One of the advantages of sushi is the lack of equipment needed. First and foremost, you will need a very
sharp knife. The classic sushi knife is called a bento knife, but any sharp knife will do. It is
made of razor-sharp carbon steel with a Ho wood handle that does not get slippery when wet. I
got my large knife years ago through the mail from Williams Sonoma. My smaller bento knife is from
Joyce Chen. I got it at an international marketplace sort of store in the mall at Tyson's Corner. (I used to
have another mailorder source, but it appears to have folded. Will add new sources as I learn of them, and
would appreciate knowing of any you may find.)
The second most important tool you will need is a bamboo mat or hot pad, called a sushimaki
sudare or a makisu. This is used to roll the sushi. A wooden spoon can be used to spread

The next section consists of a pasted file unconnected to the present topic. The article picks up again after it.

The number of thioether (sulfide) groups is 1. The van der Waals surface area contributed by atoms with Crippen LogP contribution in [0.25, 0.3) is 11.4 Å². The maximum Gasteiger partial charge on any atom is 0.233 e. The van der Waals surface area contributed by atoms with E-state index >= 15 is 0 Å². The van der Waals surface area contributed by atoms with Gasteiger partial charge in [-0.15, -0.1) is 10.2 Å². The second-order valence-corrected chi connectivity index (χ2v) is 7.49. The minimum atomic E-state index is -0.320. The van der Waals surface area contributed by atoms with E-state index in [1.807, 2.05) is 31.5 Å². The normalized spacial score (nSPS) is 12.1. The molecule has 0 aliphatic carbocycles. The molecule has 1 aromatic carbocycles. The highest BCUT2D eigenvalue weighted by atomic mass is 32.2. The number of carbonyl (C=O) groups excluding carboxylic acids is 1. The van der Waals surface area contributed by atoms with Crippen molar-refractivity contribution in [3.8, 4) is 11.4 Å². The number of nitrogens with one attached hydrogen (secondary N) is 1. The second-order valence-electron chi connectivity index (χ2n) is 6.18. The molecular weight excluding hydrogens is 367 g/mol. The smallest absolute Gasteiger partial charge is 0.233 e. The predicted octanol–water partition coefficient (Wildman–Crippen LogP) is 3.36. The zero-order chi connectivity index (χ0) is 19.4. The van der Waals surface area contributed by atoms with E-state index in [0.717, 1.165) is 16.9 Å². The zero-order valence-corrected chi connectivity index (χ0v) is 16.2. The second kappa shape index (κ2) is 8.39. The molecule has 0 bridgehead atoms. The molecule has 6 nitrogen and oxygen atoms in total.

the rice onto the nori, or you can get a wooden or plastic rice paddle, or shamoji. (You can also
use your hands, like a sushi chef, but the rice is very sticky.) These can be found almost anywhere, but I
get mine from Hughes Markets. Anything else is completely optional.
- Mike Bergman (firstname.lastname@example.org) has suggested The Japan Woodworker as a source of
Sushi masters always seem to use a pair of metal chopsticks to pick things up with. I searched all over for
a set, and finally found them in a Japanese department store at the end of Ala Moana Plaza in Honolulu.
And they really are useful, but you can use your fingers or regular chopsticks as well. At the same store, I
also got a wooden sushi press, called an oshiwaku, to make oshi. A number of things would
work just fine, including a hamburger press.
Return to Contents on main page.
Back to previous topic (Terms).
Jump to next topic (Foodstuffs).